The second reason that Paul states to justify his restriction of women from the office of pastor over men is that Eve was the one who was deceived first (1 Tim 2:14). Again it appears that Paul has provided for us a theologically grounded basis for his rule—the fact is that she was deceived first. Though this reasoning seems a bit arbitrary, it was not. Paul’s argument is that Eve, and the women of his day, were more susceptible to deception. Now, this may appear to be a bit sexist.
Before we look at the nature of this assertion we must reflect on the fact that the pastor must keep watch over the flock. In doing so, one of the most central roles of the pastor is to watch over the teaching and beliefs of the church and to guard them against deception (note: the devil’s name is ‘the deceiver’: deception is one of his primary weapons!). Therefore, Paul lays forth an important rule that the pastor must not be one who is more susceptible to deception (I’ll return to this in a moment).
Now, we must ask why it is that Paul deemed that women were more susceptible to deception. For a while, I myself concluded that since Paul stated that women were more susceptible to deception, then it must simply be so. However, more recent studies have revealed (beyond the fact that I was naïve among other things) that there are several causes that make a person more susceptible to deception. Among these factors are such things as age (children are more easily deceived than adults), experience, intelligence, and education (the more educated the less likely to be deceived).
Note that gender is not a factor! Paul was not saying, then, that women by nature were more naturally deceived. Why, then, did Paul say that women were more easily deceived? Considering all the factors that contribute to a person being subject to deception, the only factor that would have been generally, and perhaps almost universally true of women at the time of Paul, is that they were not privileged to the same levels of education as men. As a result, women were, generally speaking, not qualified to serve as pastors because they were not privileged to the same level of education and were, thus, more likely subject to deception. Consequently, it was not their gender that was the problem. Might we conclude that as access to education is made more available to all, including women, that women may qualify to serve as pastors over men?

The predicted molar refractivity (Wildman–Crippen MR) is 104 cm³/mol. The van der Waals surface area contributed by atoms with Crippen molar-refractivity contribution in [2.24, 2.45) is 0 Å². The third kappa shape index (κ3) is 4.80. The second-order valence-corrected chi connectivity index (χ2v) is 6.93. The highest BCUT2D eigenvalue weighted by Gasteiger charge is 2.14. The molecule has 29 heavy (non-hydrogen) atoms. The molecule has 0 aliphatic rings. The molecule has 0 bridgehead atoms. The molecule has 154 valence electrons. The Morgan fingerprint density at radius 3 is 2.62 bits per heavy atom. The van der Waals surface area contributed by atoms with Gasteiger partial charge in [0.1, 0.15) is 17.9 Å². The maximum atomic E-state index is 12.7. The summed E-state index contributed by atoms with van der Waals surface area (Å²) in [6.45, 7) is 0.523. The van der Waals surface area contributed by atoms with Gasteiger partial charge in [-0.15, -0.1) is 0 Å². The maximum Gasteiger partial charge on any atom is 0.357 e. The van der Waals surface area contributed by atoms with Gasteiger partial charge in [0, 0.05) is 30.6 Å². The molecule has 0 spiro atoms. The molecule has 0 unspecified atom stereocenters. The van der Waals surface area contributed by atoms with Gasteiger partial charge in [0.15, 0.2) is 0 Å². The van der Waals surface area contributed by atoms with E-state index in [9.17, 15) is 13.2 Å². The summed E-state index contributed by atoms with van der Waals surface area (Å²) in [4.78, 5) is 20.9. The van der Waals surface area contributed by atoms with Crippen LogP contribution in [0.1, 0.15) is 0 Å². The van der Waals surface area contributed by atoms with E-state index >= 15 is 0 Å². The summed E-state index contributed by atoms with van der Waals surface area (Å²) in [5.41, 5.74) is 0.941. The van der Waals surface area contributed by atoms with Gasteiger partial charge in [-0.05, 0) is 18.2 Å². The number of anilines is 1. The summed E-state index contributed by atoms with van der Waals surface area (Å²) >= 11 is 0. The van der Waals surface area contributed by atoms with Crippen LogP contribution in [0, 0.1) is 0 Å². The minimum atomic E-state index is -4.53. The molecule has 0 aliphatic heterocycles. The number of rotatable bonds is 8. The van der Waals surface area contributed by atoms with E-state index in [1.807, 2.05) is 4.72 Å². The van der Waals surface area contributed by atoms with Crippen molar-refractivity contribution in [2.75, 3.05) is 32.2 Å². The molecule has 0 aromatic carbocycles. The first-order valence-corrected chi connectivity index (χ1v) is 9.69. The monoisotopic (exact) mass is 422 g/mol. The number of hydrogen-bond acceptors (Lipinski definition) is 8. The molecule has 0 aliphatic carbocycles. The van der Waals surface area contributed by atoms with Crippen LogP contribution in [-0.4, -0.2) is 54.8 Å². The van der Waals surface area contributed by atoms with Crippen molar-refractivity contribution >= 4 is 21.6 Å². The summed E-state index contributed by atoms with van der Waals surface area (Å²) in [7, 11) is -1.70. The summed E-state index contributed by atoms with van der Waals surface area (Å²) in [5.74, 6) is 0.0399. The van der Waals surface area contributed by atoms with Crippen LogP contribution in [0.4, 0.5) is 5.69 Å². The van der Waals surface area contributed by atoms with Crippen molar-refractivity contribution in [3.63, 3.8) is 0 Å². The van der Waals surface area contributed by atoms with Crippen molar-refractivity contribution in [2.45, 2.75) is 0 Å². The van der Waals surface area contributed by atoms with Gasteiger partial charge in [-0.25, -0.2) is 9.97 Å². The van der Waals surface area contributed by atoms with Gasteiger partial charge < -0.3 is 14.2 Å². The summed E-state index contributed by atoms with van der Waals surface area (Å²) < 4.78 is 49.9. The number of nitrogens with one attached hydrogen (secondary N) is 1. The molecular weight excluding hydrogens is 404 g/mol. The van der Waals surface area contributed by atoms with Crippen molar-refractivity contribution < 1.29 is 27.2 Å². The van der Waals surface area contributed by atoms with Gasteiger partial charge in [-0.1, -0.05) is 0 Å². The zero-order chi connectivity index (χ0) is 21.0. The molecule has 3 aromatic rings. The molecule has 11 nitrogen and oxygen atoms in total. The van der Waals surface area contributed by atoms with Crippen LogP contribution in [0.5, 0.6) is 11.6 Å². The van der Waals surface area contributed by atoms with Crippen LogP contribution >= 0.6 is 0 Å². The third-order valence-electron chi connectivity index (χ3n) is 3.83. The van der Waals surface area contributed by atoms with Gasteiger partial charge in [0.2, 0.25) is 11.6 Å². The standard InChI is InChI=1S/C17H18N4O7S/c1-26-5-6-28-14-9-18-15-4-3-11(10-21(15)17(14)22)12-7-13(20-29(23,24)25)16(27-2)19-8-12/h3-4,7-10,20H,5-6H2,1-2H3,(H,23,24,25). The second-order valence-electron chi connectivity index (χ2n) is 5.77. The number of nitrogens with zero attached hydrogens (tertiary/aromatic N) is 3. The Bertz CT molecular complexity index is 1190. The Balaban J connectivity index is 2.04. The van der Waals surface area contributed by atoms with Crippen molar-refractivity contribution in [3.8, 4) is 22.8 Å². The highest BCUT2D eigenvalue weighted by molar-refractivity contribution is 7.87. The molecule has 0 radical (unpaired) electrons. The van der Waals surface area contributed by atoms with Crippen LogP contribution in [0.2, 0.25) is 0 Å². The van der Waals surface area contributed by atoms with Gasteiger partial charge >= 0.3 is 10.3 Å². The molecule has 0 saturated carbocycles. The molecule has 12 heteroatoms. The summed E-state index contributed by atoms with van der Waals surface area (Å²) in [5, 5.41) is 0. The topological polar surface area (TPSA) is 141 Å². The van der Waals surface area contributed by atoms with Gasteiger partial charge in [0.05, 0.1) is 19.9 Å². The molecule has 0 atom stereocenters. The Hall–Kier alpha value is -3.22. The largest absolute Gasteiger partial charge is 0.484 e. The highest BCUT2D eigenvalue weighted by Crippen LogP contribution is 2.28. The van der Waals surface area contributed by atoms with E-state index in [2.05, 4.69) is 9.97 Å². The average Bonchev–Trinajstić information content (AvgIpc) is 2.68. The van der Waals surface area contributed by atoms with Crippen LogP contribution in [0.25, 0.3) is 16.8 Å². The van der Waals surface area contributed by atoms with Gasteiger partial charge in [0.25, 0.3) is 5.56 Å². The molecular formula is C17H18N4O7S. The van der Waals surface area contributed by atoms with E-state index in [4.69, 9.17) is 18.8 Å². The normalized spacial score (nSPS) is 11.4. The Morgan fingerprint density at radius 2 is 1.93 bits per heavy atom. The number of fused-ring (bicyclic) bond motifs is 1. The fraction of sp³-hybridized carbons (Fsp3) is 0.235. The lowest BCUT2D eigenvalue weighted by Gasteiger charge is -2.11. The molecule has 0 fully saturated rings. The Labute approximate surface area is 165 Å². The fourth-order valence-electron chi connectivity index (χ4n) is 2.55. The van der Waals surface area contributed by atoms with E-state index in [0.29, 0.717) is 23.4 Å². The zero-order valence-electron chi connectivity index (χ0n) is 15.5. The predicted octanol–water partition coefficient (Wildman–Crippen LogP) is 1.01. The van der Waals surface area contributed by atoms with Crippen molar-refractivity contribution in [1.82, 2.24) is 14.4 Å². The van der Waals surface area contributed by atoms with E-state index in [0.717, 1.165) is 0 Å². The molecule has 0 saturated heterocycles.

Paul wasn’t forbidding a woman who lectured on a Wednesday from teaching on Sunday. The educational preparation for women in his day wasn’t present. Now that it is more readily available, it stands to reason that Paul would have been willing to allow women to teach the same message on Sunday that they did on Wednesday and to allow them the authority to lead the entire church.
 Titus 2:1-8.
 Now I am not suggesting that Paul allowed women to be pastors of women in his day because such is an anachronistic thought. It doesn’t appear that they had such roles then. I am suggesting that if Paul were here today in our contemporary western churches he would have had no problem with women being ‘leaders’ of women. You’ll see why below I refrained from using the designation ‘pastor’ here.
 The Greek of 1 Tim 2:13 begins with gar (for) which often states the reason why something is true. That is, Paul is effectively saying, ‘The reason why women cannot be pastors over men is . . . (v 13) and . . . (v 14).